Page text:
Public Affairs, The California State University

Cadets Return from Summer at Sea

by Elizabeth Chapin

The California Maritime Academy’s annual summer training cruise takes cadets on an incredible educational journey as they prepare for careers in the maritime industry.

Ryan Kozlowski and Jonathan Jordan were among the 320 cadets to participate in this summer’s training cruise aboard the Training Ship Golden Bear—the Academy’s 500-foot, 17,000-horsepower vessel—and return with one of the most valuable educational experiences in their field.

The two-month voyage took cadets to five ports: Honolulu, Lahaina, Cabo San Lucas, Seattle and Portland. Cadets were also visited by CSU Chancellor Timothy P. White when the cruise brought them to the Port of Long Beach and Catalina Island for some training exercises.

Under faculty and staff supervision, Jordan, Kozlowski, and fellow cadets were responsible for running the entire ship—including navigating, repairing and overseeing the engines, and all other maintenance. In order to get a well-rounded learning experience, the cadets alternated between operating the ship and classroom instruction.

Jordan, a marine engineering technology major, was required to rotate four-hour “standing watch” shifts in the engine room. Engineering cadets are responsible for the machinery and operations of the ship.

“The engine of a ship needs around-the-clock management,” Jordan said. “At first, that amount of responsibility alone was surreal.”

But with time in the Golden Bear’s high-tech engineering lab—which includes labs for electric, power, diesel simulation, and an instructional support office—Jordan and fellow cadets master the engineering feat of simply keeping a ship at sea.

Marine transportation major Kozlowski served as a “deck” cadet—meaning his focus was on lines and navigation. In other words, getting the ship where it needs to go.

The Golden Bear is equipped with state of the art simulation labs for this purpose, too. They simulate real world scenarios encountered by transportation vessels, some of them too dangerous to recreate. They also accommodate more cadets because continuous faculty supervision is not needed, says Cal Maritime’s Engineering and Technology Department Chair Robert Jackson.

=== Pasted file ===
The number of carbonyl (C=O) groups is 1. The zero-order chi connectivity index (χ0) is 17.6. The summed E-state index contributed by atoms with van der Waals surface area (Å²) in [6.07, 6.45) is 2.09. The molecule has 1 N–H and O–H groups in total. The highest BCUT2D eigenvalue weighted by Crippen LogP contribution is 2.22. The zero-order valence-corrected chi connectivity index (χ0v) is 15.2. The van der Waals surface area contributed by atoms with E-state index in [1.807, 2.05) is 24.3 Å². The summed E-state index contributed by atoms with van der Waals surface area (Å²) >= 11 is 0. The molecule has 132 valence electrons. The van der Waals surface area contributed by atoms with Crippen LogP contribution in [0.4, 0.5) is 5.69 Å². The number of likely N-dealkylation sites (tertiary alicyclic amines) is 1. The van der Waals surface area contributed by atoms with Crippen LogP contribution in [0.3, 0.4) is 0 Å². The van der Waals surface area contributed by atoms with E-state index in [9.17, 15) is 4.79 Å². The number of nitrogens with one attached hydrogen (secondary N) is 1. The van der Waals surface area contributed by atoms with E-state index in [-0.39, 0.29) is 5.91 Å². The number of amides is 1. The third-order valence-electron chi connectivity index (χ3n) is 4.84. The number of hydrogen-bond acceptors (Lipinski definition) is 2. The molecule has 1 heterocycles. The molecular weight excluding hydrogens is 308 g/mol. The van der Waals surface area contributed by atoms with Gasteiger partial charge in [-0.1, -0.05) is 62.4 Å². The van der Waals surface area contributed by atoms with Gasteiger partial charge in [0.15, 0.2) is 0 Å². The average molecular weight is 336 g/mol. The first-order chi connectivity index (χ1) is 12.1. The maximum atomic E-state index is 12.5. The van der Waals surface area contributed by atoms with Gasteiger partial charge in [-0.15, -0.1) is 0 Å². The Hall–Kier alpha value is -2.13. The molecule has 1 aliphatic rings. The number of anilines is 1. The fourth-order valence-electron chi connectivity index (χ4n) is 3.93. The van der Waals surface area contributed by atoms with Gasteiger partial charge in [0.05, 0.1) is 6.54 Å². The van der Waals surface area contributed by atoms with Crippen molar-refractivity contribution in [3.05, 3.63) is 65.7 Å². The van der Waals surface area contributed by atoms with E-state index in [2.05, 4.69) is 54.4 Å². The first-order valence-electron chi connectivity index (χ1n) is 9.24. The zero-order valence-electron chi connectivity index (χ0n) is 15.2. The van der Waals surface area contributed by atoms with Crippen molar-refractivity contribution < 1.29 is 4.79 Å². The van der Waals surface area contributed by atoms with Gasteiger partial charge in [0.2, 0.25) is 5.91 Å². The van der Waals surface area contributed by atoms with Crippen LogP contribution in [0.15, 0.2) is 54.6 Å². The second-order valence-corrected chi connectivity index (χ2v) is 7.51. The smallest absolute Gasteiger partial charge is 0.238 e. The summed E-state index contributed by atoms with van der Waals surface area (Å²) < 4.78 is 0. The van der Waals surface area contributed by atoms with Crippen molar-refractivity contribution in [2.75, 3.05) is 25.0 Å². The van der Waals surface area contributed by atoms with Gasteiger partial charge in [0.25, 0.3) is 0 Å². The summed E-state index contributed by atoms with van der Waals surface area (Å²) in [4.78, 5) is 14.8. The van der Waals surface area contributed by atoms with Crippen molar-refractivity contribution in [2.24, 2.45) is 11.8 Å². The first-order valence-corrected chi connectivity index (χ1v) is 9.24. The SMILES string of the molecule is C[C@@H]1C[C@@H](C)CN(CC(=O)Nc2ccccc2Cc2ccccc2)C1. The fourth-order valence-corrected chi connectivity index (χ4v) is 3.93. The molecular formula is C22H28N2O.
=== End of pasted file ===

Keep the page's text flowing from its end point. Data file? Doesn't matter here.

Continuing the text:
“The Golden Bear is likely the only training ship in the world with these type of simulators,” Jackson said. “It’s an expensive and rare resource and we make sure it’s used to its full capacity.”

Although students get valuable time in the simulators, they also navigate the actual ship, Jackson says. In fact, every cadet must take control of the massive 15,821-ton ship and maneuver it through an intricate figure-eight style turn.

“It took three days for all 320 of us to complete the turn,” Kozlowski said. “It was a great learning experience and opportunity for all of us to show what we’d learned.”

Since time at the ports provide critical opportunities for students to learn all of the necessary techniques that come along with docking the vessel, there isn’t a lot of downtime when in port. Jackson says that cadets only get about a day on land for each port stop before they must get back to business. After all, it’s about the journey, not the destinations.

Kozlowski says there’s no such thing as “cabin fever” on the Golden Bear.

“By the end of the voyage, I felt like I was on this 500-foot ship with 380 of my best friends, we’d accomplished a lot.”

Although Kozlowski and Jordan are beginning their senior years, both already have job offers lined up. This isn’t unusual. Cal Maritime cadets enjoy a 94 percent placement rate. In fact, many secure positions as early as sophomore year.

The high demand for Cal Maritime graduates is a testament to this intensive specialized curriculum and training.

“The cadets pull together to work as a team, which is why they are successful,” Jackson said. “It’s that camaraderie that really benefits the learning experience.”